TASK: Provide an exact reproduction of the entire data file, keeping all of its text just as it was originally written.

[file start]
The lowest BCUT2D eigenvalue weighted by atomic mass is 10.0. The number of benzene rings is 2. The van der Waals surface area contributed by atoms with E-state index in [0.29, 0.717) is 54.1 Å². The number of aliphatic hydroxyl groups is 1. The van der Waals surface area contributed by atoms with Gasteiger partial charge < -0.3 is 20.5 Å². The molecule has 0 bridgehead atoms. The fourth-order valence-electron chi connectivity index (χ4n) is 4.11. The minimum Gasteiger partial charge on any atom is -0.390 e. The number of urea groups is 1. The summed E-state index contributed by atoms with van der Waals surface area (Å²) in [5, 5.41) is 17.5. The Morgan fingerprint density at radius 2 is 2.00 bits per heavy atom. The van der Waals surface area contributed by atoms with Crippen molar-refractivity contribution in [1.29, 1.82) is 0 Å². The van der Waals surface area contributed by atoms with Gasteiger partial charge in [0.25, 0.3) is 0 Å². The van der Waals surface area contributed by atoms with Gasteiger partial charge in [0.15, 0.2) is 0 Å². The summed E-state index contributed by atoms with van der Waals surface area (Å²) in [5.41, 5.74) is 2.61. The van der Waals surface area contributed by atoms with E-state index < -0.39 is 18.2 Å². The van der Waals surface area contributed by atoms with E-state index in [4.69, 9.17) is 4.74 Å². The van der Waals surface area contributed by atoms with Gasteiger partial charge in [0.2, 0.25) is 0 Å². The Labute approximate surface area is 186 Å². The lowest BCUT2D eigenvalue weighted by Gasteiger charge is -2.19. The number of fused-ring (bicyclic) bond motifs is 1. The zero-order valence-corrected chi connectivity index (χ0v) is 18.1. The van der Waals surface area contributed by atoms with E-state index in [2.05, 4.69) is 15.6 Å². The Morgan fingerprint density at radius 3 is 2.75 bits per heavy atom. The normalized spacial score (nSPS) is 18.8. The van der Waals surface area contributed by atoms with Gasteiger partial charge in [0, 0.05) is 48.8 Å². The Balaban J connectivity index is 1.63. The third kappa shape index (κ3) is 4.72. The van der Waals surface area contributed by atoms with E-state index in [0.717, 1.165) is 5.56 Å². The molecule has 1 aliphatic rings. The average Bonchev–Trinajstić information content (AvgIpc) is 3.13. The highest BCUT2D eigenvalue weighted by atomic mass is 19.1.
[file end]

The lowest BCUT2D eigenvalue weighted by atomic mass is 10.0. The number of benzene rings is 2. The van der Waals surface area contributed by atoms with E-state index in [0.29, 0.717) is 54.1 Å². The number of aliphatic hydroxyl groups is 1. The van der Waals surface area contributed by atoms with Gasteiger partial charge < -0.3 is 20.5 Å². The molecule has 0 bridgehead atoms. The fourth-order valence-electron chi connectivity index (χ4n) is 4.11. The minimum Gasteiger partial charge on any atom is -0.390 e. The number of urea groups is 1. The summed E-state index contributed by atoms with van der Waals surface area (Å²) in [5, 5.41) is 17.5. The Morgan fingerprint density at radius 2 is 2.00 bits per heavy atom. The van der Waals surface area contributed by atoms with Crippen molar-refractivity contribution in [1.29, 1.82) is 0 Å². The van der Waals surface area contributed by atoms with Gasteiger partial charge in [0.25, 0.3) is 0 Å². The van der Waals surface area contributed by atoms with Gasteiger partial charge in [0.15, 0.2) is 0 Å². The summed E-state index contributed by atoms with van der Waals surface area (Å²) in [5.41, 5.74) is 2.61. The van der Waals surface area contributed by atoms with E-state index < -0.39 is 18.2 Å². The van der Waals surface area contributed by atoms with E-state index in [4.69, 9.17) is 4.74 Å². The van der Waals surface area contributed by atoms with Gasteiger partial charge in [0.2, 0.25) is 0 Å². The Labute approximate surface area is 186 Å². The lowest BCUT2D eigenvalue weighted by Gasteiger charge is -2.19. The number of fused-ring (bicyclic) bond motifs is 1. The zero-order valence-corrected chi connectivity index (χ0v) is 18.1. The van der Waals surface area contributed by atoms with E-state index in [2.05, 4.69) is 15.6 Å². The Morgan fingerprint density at radius 3 is 2.75 bits per heavy atom. The normalized spacial score (nSPS) is 18.8. The van der Waals surface area contributed by atoms with Gasteiger partial charge in [0, 0.05) is 48.8 Å². The Balaban J connectivity index is 1.63. The third kappa shape index (κ3) is 4.72. The van der Waals surface area contributed by atoms with E-state index in [0.717, 1.165) is 5.56 Å². The molecule has 1 aliphatic rings. The average Bonchev–Trinajstić information content (AvgIpc) is 3.13. The highest BCUT2D eigenvalue weighted by atomic mass is 19.1.